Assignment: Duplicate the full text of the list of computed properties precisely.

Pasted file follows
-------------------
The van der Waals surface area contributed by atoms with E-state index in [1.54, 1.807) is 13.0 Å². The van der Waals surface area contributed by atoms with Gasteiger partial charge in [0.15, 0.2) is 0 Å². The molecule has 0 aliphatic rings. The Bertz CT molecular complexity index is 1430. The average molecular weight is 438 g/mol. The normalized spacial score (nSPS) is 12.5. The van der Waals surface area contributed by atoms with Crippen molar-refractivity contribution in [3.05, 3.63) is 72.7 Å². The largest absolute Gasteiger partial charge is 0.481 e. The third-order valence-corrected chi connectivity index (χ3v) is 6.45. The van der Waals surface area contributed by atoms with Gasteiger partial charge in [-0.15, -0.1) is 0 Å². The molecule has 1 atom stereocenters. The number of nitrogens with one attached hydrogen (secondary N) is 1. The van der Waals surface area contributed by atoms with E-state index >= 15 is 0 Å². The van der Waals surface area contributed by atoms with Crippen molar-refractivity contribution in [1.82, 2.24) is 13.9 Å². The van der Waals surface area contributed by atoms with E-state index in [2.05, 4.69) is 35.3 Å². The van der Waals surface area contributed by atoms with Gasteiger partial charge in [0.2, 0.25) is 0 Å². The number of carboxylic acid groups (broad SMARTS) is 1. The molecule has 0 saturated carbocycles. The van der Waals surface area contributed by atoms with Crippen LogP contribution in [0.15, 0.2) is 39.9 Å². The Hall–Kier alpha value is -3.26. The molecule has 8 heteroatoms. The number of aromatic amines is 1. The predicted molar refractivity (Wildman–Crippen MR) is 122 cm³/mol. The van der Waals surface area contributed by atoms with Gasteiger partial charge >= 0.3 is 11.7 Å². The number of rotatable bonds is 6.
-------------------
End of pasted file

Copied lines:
The van der Waals surface area contributed by atoms with E-state index in [1.54, 1.807) is 13.0 Å². The van der Waals surface area contributed by atoms with Gasteiger partial charge in [0.15, 0.2) is 0 Å². The molecule has 0 aliphatic rings. The Bertz CT molecular complexity index is 1430. The average molecular weight is 438 g/mol. The normalized spacial score (nSPS) is 12.5. The van der Waals surface area contributed by atoms with Crippen molar-refractivity contribution in [3.05, 3.63) is 72.7 Å². The largest absolute Gasteiger partial charge is 0.481 e. The third-order valence-corrected chi connectivity index (χ3v) is 6.45. The van der Waals surface area contributed by atoms with Gasteiger partial charge in [-0.15, -0.1) is 0 Å². The molecule has 1 atom stereocenters. The number of nitrogens with one attached hydrogen (secondary N) is 1. The van der Waals surface area contributed by atoms with E-state index >= 15 is 0 Å². The van der Waals surface area contributed by atoms with Crippen molar-refractivity contribution in [1.82, 2.24) is 13.9 Å². The van der Waals surface area contributed by atoms with E-state index in [2.05, 4.69) is 35.3 Å². The van der Waals surface area contributed by atoms with Gasteiger partial charge in [0.2, 0.25) is 0 Å². The number of carboxylic acid groups (broad SMARTS) is 1. The molecule has 0 saturated carbocycles. The van der Waals surface area contributed by atoms with Crippen LogP contribution in [0.15, 0.2) is 39.9 Å². The Hall–Kier alpha value is -3.26. The molecule has 8 heteroatoms. The number of aromatic amines is 1. The predicted molar refractivity (Wildman–Crippen MR) is 122 cm³/mol. The van der Waals surface area contributed by atoms with Gasteiger partial charge >= 0.3 is 11.7 Å². The number of rotatable bonds is 6.